Editor’s Note: In a recent World Tea News interview, Ramaz Chanturiya, co-founder of the Tea Masters Cup, noted, “I must confess that I don’t really like using the word ‘specialty’ in relation to tea. This concept is too closely related to coffee. I think that exclusive tea deserves its own definition.” As a result, Chanturiya will share his insights on the topic in an upcoming edition of World Tea News. In the meantime, industry expert Nigel Melican offers his viewpoint on the term specialty tea, and whether or not it needs to be changed.
Some would say that because it is so difficult to define specialty tea that we should call it something different. Others might believe that as the value end of the coffee industry already calls its products specialty that we need to use another word, less tainted by the influence of the bean.
I would argue against both views and contend that the top end of tea products are just fine with the specialty descriptor.
A while ago, when naming the European Speciality Tea Association, we agonized for weeks over the name. Should it be premium tea? Single origin tea, Excellent tea? Artisanal tea? High end tea? Loose leaf tea? Fine tea? Quality tea? Which of these?
Specialty tea combines the meaning of all of these fine words, yet singly no one of them fully describes the profound breadth and depth of a specialty tea. And perhaps even more importantly, while specialty tea may be difficult to define, the consumer at least does understand the term sufficiently to differentiate it from lesser quality commodity teas.
So, we settled on specialty as the only adjective that really and acceptably described the tea we associated with – though ignoring that the U.K. latched on rather late to what was very much a U.S.-initiated trend, we used the English English variant – speciality. Vive la différence! Vive the European Speciality Tea Association!
Specialty coffee may have been established ahead of tea, but should that preclude our use of the word for our tea? Specialty coffee in all its guises has in 30 years transformed the coffee sector; it has put half-decent coffee on every street corner; it offers dozens of types and presentations; it has raised consumer awareness and expectations. More importantly for the business, the move towards specialty coffee has persuaded the consumer who was paying 90 cents for a cup of Joe back in 1990 that $5 is now a reasonable everyday price, and even a $75 a cup coffee will sell (viz. Klatch Coffee, LA: Panamanian Gesha).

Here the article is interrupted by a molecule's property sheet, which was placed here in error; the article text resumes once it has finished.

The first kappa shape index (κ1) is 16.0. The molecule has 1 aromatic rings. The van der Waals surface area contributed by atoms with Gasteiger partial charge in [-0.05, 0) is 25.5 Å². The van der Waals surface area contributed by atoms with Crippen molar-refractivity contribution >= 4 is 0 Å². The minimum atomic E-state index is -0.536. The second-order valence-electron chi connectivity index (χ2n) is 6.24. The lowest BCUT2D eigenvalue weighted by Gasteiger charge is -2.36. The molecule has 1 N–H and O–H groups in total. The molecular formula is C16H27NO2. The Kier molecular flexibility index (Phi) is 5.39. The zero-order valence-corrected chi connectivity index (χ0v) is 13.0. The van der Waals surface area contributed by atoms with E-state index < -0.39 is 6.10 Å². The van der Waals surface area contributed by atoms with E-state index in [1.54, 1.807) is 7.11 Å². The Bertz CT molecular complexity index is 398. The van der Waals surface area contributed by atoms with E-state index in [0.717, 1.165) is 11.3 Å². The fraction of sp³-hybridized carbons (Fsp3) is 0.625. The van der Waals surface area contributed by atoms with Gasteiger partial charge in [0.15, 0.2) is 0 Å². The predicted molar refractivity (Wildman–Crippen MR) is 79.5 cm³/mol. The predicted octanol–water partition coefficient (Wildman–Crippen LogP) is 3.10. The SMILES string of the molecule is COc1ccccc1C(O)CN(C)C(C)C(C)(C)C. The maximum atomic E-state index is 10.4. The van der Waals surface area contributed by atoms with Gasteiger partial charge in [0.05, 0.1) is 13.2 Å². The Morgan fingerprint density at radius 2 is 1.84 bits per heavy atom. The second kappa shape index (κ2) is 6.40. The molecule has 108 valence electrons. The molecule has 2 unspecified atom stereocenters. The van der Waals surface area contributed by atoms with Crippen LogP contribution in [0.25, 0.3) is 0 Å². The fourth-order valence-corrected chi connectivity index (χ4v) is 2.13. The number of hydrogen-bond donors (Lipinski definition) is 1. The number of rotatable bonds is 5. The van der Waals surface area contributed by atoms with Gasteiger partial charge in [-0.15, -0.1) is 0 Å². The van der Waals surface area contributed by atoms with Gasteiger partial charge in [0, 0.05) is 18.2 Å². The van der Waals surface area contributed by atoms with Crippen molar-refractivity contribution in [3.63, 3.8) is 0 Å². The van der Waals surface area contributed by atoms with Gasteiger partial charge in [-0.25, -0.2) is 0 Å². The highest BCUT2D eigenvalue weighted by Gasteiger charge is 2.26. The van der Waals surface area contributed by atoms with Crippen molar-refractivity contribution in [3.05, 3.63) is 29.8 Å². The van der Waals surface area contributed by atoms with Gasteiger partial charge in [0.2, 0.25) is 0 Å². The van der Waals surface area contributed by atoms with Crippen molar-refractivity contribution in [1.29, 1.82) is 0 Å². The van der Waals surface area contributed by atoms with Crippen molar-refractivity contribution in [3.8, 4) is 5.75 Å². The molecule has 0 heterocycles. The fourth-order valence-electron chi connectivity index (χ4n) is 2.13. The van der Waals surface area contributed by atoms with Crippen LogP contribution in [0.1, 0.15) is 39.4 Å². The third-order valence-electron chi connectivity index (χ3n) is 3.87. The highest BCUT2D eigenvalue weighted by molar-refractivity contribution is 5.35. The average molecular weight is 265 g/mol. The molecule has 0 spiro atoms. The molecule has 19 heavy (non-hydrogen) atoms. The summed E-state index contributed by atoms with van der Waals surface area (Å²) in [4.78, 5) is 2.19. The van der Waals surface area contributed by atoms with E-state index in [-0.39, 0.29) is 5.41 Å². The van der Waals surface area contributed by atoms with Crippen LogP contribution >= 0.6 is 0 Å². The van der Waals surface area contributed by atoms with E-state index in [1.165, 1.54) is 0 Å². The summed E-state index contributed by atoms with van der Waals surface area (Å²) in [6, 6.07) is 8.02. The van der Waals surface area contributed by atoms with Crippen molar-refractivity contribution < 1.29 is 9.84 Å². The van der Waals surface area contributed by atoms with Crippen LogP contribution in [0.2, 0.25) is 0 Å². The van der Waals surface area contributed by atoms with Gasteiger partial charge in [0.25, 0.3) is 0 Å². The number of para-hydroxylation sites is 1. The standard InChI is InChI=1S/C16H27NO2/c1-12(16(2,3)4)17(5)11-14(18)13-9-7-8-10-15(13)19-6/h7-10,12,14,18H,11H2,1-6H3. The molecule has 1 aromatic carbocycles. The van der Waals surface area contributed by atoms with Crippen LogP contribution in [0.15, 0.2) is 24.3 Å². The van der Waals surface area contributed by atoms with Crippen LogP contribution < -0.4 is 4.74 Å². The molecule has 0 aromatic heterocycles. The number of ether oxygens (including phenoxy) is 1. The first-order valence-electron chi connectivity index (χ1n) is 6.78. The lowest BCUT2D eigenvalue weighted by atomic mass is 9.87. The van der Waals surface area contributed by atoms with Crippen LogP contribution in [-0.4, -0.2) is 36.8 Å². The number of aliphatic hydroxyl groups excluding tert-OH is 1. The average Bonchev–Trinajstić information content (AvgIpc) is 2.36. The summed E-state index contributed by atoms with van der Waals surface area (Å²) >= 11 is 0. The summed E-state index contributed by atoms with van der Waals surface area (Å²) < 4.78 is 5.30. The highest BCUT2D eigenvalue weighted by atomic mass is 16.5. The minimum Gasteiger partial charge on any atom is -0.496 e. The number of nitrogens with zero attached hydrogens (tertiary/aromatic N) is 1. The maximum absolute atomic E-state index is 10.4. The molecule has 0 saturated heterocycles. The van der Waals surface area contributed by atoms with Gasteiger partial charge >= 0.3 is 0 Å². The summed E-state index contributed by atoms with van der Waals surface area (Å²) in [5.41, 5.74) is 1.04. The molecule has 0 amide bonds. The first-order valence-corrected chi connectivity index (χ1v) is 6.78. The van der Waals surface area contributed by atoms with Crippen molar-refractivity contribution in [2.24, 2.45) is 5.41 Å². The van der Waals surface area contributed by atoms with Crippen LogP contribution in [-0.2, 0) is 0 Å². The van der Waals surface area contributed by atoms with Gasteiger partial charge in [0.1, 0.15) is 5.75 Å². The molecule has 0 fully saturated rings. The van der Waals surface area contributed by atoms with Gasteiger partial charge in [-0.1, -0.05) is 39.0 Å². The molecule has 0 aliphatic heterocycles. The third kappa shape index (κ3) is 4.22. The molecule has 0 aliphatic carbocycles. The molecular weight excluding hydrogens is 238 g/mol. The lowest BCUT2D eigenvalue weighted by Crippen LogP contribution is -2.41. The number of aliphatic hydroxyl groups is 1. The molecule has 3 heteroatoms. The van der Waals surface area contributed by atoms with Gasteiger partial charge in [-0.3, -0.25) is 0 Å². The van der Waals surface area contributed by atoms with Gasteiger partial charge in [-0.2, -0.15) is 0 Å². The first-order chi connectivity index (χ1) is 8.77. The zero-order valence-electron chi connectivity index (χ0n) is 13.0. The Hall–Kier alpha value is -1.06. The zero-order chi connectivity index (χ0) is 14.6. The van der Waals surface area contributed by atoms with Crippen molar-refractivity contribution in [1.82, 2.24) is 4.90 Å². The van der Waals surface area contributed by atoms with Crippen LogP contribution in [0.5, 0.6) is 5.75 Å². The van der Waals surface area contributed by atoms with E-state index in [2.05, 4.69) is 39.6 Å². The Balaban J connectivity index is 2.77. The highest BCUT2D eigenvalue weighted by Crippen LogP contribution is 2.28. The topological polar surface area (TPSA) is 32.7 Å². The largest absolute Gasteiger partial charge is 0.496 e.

I do believe specialty coffee has overall some important lessons to teach us in our journey to promote and develop specialty tea. We will not lose credibility by continuing to use the same specialty descriptor that the better-coffee sector has made its by-word – but we will for sure shoot ourselves in the foot by consciously ditching a word that the beverage consuming public associates with excellence.
Spell it specialty or speciality, it is the acknowledged word for excellence; it is the word we should cherish for describing our special teas.
What are your thoughts on the term specialty tea? Is there another term that’s more appropriate or does “specialty tea” work as-is? If you would like to share your opinion, email Editor Aaron Kiel.
Nigel Melican is owner and managing director, technical services, at Teacraft Ltd. He’s also the 2018 recipient of the prestigious John Harney Lifetime Achievement Award from the World Tea Conference + Expo. Teacraft Ltd. provides comprehensive service to all sectors of the tea industry, including equipment and machinery supply, beverage consultancy, training and research and development. Melican has more than 30 years of experience in the tea industry, and he’s assisted clients in 26 countries – from green tea in Australia to antioxidants in Zimbabwe. His particular interest is in planting tea in non-traditional countries, assisting small farmers with techniques for handmade tea production and marketing, and encouraging the use of sustainable tea growing and manufacturing methods. To learn more, visit Teacraft.com.